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Creativity at the grass roots: Women-Church Convergence models religious community.

If one reads only the news of official Catholicism, it might appear to some to be a depressing picture. I was recently asked by a Presbyterian leader if I "still" had any relation to the Catholic church. I said I belonged to a local parish haft a block from my home. He professed himself astonished, evidently assuming I would be unwelcome in Catholic circles. I felt like saying, "Catholics are not as deadly as you think they are," but did not. What I could have said is that half of my speaking engagements every year are with Catholic groups.

Although the news from the Vatican appears to be endlessly backward looking, from continual warnings against "relativism" to the reinstatement of the Tridentine Mass, there is astonishing creativity at the grass roots. Indeed the more the hierarchy of the Catholic church appears in stasis or backward retreat, the more freewheeling the creative initiatives that pop up on the ground. One forum for these alternative ministries is the Women-Church Convergence.

Women-Church Convergence is an outgrowth of the Women's Ordination Conference. In response to the ordination of Episcopal women in 1974, Catholics organized the first Women's Ordination Conference in Detroit in 1975. Support groups for the Women's Ordination Conference developed around the country. The conference always defined its goals not simply as the ordination of women, but the "renewal of priestly ministry." By that it meant a more egalitarian and communal model of ministry. But by the 1980s, some began to doubt whether the goal was the reproduction of any separation of clergy and laity.

In 1983 at the third national conference, the Women-Church movement was born. This movement called for women and men to gather in communities for liturgy, study, reflection and social justice work in which all members participate as equals, with no separation of an ordained leader from the other members. A vast variety of Catholic feminist ministries and liturgical gatherings developed over the next 25 years, some of them connected to each other through the network called Women-Church Convergence.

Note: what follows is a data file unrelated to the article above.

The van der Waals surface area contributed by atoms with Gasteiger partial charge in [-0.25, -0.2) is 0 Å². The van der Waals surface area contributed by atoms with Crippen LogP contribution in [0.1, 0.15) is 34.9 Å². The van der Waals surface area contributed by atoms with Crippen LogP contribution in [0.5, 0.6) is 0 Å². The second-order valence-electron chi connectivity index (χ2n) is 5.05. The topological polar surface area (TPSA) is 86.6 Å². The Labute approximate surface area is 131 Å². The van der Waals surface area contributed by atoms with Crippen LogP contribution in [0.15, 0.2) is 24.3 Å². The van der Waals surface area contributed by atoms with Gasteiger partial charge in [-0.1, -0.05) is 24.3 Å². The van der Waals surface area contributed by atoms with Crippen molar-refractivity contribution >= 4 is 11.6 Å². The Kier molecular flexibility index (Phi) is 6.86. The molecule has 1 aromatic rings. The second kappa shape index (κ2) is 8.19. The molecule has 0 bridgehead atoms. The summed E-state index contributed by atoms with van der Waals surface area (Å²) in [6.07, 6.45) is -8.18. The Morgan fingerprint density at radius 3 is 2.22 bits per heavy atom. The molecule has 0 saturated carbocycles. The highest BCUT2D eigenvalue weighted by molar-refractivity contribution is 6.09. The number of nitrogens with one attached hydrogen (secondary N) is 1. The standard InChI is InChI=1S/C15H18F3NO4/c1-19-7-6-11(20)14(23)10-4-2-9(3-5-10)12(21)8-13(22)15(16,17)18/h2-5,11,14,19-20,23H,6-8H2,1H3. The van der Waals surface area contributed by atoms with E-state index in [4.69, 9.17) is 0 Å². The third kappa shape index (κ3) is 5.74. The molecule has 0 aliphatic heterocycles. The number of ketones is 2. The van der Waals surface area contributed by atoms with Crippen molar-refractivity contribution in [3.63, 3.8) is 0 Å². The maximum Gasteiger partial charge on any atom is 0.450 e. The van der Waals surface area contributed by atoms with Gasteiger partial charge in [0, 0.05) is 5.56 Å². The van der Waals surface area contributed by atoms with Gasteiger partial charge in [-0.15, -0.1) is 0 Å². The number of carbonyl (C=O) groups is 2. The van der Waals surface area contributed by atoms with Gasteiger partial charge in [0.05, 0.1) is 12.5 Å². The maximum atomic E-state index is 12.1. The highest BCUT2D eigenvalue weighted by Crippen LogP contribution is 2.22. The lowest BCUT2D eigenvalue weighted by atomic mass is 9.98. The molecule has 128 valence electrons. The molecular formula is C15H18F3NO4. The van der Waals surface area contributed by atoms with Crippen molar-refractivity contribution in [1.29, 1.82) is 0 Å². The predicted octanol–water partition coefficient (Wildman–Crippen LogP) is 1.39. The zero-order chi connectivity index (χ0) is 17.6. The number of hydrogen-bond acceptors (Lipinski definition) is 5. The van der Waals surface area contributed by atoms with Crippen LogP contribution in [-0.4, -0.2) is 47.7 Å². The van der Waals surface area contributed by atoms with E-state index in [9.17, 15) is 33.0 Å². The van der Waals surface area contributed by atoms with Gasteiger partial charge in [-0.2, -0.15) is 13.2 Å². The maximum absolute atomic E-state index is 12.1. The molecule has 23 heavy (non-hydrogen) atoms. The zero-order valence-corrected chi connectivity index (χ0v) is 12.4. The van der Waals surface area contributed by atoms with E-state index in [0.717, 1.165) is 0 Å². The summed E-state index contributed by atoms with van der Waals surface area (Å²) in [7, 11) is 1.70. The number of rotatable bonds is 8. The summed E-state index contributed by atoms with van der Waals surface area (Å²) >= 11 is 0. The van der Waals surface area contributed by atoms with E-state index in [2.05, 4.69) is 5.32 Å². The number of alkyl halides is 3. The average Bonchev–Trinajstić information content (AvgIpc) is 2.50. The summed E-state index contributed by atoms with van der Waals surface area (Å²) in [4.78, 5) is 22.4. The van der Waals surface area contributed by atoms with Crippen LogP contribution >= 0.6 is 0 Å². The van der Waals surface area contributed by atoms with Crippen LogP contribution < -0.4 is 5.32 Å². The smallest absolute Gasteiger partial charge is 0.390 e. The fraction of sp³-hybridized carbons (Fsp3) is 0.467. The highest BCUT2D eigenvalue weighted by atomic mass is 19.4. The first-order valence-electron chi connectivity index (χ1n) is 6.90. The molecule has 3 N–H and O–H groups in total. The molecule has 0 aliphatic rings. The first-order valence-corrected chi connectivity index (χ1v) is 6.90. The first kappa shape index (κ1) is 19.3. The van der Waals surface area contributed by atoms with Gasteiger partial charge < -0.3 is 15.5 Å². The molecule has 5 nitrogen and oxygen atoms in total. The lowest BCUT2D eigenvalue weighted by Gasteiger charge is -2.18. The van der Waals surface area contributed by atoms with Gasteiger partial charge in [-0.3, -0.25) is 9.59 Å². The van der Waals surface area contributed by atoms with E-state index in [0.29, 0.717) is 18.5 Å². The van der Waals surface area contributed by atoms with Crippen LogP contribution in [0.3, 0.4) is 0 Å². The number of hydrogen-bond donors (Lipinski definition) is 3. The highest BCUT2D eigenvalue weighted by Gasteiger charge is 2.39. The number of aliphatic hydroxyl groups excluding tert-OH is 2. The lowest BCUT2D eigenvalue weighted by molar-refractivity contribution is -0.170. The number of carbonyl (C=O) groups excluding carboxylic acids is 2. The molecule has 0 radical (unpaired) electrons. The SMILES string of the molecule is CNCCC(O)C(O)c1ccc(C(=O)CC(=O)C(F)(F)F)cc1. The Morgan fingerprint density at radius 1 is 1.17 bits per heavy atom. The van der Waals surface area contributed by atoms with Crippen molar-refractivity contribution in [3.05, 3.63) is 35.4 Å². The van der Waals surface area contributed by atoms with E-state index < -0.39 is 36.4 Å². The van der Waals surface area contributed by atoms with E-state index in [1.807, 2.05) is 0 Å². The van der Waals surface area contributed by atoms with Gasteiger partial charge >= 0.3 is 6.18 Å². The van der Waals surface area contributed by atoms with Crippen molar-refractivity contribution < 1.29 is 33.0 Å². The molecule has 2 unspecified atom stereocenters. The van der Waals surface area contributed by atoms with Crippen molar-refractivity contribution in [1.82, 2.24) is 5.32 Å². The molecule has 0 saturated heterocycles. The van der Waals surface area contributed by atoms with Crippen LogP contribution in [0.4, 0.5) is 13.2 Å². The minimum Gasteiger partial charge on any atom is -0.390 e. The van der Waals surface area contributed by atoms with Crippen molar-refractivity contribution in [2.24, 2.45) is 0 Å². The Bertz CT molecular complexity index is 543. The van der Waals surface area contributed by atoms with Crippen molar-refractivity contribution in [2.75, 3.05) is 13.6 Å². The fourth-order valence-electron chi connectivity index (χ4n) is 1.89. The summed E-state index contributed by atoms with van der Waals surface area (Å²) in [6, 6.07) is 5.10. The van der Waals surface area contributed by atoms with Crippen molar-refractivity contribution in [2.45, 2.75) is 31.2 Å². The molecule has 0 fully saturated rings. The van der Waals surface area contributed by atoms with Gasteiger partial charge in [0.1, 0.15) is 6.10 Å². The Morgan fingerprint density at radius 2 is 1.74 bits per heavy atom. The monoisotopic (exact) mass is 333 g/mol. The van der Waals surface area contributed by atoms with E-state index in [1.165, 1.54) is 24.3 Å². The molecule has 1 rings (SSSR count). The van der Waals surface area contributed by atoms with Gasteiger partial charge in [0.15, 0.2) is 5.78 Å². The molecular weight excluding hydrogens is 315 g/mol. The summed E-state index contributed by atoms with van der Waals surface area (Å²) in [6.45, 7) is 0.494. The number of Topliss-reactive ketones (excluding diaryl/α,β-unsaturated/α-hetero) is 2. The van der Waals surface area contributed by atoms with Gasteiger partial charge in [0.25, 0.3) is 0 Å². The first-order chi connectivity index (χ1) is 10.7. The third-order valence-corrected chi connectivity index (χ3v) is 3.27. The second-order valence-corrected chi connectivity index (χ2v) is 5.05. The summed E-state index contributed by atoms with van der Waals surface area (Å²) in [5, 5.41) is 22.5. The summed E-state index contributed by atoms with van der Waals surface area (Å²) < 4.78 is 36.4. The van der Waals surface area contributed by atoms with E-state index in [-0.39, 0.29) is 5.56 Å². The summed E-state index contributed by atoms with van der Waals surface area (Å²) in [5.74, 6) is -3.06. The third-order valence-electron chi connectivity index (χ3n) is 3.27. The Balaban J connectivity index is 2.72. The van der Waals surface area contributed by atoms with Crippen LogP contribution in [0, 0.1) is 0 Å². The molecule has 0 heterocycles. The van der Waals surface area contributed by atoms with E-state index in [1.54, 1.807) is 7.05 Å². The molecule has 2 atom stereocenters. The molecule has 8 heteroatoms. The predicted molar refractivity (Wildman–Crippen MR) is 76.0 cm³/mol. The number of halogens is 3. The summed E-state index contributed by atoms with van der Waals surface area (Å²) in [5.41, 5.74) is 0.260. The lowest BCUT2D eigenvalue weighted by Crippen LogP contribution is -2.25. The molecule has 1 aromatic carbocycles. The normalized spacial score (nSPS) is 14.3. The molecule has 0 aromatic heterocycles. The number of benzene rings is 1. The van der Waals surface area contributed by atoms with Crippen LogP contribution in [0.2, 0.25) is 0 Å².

The member groups of the convergence are diverse. Several are feminist task forces of religious orders. Others are regional or national social justice organizations. This includes the Washington-based Women's Alliance for Theology, Ethics and Ritual, which helps interested people form women-church communities. A major component of the convergence is local women-church communities in different cities or regions.

The question of women's ordination versus the community as a whole as celebrants of the Eucharist has reappeared in new form in Catholic feminist circles with the development of the Roman Catholic Womenpriest movement. This movement began with the ordination of seven Catholic women in Austria in June 2002. It has now developed into an international movement in Europe, Canada and the United States, with an organized structure to prepare women for priestly ordination (see www.romancatholicwomenpriests.org). Several of the women ordained priests in 2002 were later ordained bishops and travel internationally ordaining other women.

Some of the leaders of the women-church movement, such as Mary Hunt, Elisabeth Fiorenza and myself, expressed doubts about this development as one that imitated the clerical structure and depended on the myth of apostolic succession. But this movement has continued to flourish, with 18 women ordained priests and seven deacons in the North American region by May 2007. Many of these women have long been involved in religious education and ministry. For example, Marie David and her husband, Jim David, direct Evensong by the Sea Retreat and Spirituality Center in Harwich Port, Mass. Jean Marie Marchant and her husband Ron Hindelang are co-ministers of Spirit of Life Community in the Boston area. Victoria Rue convenes two weekly Eucharists at San Jose State University where she teaches religious studies and women's studies. Despite initial tensions, the Women-Church Convergence has embraced both styles of developing religious community.

The Women-Church Convergence held a national meeting in Chicago Aug. 17-19 with about 250 participants. Keynote speakers included womanist theologian Diana Hayes, who teaches theology at Georgetown University; Mary Hunt, cofounder of WATER; and Elisabeth Fiorenza, New Testament professor at the Harvard Divinity School. The opening address was given by Donna Quinn, longtime leader of Chicago Women-Church, reflecting on the 25 years of the movement. Much of the conference was devoted to workshops on different areas of women's ministries, including work in immigration, racism and reproductive rights, liturgy, theological education, spiritual companionship and retreats.

Although many participants at the conference were longtime members of the convergence, about half were new to the movement. This included a group of about 40 members of the Young Feminist Network, Catholic women in their 20s and 30s who challenged the convergence to be attentive to the issues of younger women. The Young Feminist Network is a ministry of the Women's Ordination Conference. The network pushed the convergence to develop a conference in 2009.

Clearly, if one wants to know what is going on among Catholics, listening to the Vatican and national episcopacies is a small part of the story. One needs to look at the grass roots.

[Rosemary Ruether is the Carpenter Professor of Feminist Theology at the Graduate Theological Union in Berkeley, Calif.]
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Title Annotation:COLUMNS
Author:Ruether, Rosemary Radford
Publication:National Catholic Reporter
Geographic Code:1USA
Date:Sep 7, 2007
Words:859
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